Get 20M+ Full-Text Papers For Less Than $1.50/day. Start a 14-Day Trial for You or Your Team.

Learn More →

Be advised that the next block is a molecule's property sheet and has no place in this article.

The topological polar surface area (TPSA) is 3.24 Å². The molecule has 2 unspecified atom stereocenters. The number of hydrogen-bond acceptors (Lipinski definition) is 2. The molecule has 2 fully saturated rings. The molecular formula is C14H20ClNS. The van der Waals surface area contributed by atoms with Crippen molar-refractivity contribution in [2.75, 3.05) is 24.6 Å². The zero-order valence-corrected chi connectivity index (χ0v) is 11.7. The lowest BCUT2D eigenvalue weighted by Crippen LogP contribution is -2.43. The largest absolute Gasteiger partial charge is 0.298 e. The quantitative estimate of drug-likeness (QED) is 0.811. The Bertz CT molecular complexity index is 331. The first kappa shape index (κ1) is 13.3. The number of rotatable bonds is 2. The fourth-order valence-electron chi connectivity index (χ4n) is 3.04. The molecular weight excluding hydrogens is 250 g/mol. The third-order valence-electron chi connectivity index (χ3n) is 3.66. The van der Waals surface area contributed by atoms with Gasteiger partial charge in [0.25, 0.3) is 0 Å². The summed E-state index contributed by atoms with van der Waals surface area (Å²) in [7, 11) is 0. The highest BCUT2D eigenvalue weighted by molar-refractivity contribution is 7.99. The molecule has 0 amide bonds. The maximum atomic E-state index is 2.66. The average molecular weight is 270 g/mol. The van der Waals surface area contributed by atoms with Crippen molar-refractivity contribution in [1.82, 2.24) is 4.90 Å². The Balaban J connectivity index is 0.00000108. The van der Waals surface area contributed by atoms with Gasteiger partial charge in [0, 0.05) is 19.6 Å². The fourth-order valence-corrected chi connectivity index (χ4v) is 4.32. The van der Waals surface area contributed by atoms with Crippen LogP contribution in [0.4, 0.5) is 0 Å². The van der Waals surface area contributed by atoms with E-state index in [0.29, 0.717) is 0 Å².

Stage Spectrum Sensing Technique for Cognitive Radio Network Using Energy and Entropy Detection